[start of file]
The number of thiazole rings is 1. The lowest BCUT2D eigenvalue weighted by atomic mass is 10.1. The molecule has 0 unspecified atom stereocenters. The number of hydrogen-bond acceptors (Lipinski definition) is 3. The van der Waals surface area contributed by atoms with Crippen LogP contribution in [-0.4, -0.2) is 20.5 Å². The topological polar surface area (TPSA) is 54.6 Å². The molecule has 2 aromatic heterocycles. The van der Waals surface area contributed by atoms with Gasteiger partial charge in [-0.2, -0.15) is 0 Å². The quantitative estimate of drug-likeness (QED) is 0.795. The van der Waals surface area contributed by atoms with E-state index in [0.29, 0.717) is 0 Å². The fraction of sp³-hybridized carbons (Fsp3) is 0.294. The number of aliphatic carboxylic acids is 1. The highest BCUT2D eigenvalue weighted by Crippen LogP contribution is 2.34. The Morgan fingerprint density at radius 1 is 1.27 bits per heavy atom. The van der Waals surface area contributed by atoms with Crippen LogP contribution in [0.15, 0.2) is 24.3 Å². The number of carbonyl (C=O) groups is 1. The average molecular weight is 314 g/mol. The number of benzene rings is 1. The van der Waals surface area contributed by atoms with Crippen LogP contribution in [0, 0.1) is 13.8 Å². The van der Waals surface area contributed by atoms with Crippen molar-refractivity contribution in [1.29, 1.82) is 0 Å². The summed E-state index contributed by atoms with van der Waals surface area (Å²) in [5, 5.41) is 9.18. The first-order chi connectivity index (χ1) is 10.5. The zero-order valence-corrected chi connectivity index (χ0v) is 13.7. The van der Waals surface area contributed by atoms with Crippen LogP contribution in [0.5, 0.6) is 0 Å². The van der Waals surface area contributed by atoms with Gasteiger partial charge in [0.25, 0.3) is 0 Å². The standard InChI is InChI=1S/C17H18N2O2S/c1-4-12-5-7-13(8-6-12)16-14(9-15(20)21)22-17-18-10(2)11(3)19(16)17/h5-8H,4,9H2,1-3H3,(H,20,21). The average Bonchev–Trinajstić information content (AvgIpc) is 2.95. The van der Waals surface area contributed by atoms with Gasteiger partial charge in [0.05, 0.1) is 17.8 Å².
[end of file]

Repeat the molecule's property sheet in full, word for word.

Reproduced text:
The number of thiazole rings is 1. The lowest BCUT2D eigenvalue weighted by atomic mass is 10.1. The molecule has 0 unspecified atom stereocenters. The number of hydrogen-bond acceptors (Lipinski definition) is 3. The van der Waals surface area contributed by atoms with Crippen LogP contribution in [-0.4, -0.2) is 20.5 Å². The topological polar surface area (TPSA) is 54.6 Å². The molecule has 2 aromatic heterocycles. The van der Waals surface area contributed by atoms with Gasteiger partial charge in [-0.2, -0.15) is 0 Å². The quantitative estimate of drug-likeness (QED) is 0.795. The van der Waals surface area contributed by atoms with E-state index in [0.29, 0.717) is 0 Å². The fraction of sp³-hybridized carbons (Fsp3) is 0.294. The number of aliphatic carboxylic acids is 1. The highest BCUT2D eigenvalue weighted by Crippen LogP contribution is 2.34. The Morgan fingerprint density at radius 1 is 1.27 bits per heavy atom. The van der Waals surface area contributed by atoms with Crippen LogP contribution in [0.15, 0.2) is 24.3 Å². The number of carbonyl (C=O) groups is 1. The average molecular weight is 314 g/mol. The number of benzene rings is 1. The van der Waals surface area contributed by atoms with Crippen LogP contribution in [0, 0.1) is 13.8 Å². The van der Waals surface area contributed by atoms with Crippen molar-refractivity contribution in [1.29, 1.82) is 0 Å². The summed E-state index contributed by atoms with van der Waals surface area (Å²) in [5, 5.41) is 9.18. The first-order chi connectivity index (χ1) is 10.5. The zero-order valence-corrected chi connectivity index (χ0v) is 13.7. The van der Waals surface area contributed by atoms with Crippen LogP contribution in [0.5, 0.6) is 0 Å². The van der Waals surface area contributed by atoms with Gasteiger partial charge in [0.25, 0.3) is 0 Å². The standard InChI is InChI=1S/C17H18N2O2S/c1-4-12-5-7-13(8-6-12)16-14(9-15(20)21)22-17-18-10(2)11(3)19(16)17/h5-8H,4,9H2,1-3H3,(H,20,21). The average Bonchev–Trinajstić information content (AvgIpc) is 2.95. The van der Waals surface area contributed by atoms with Gasteiger partial charge in [0.05, 0.1) is 17.8 Å².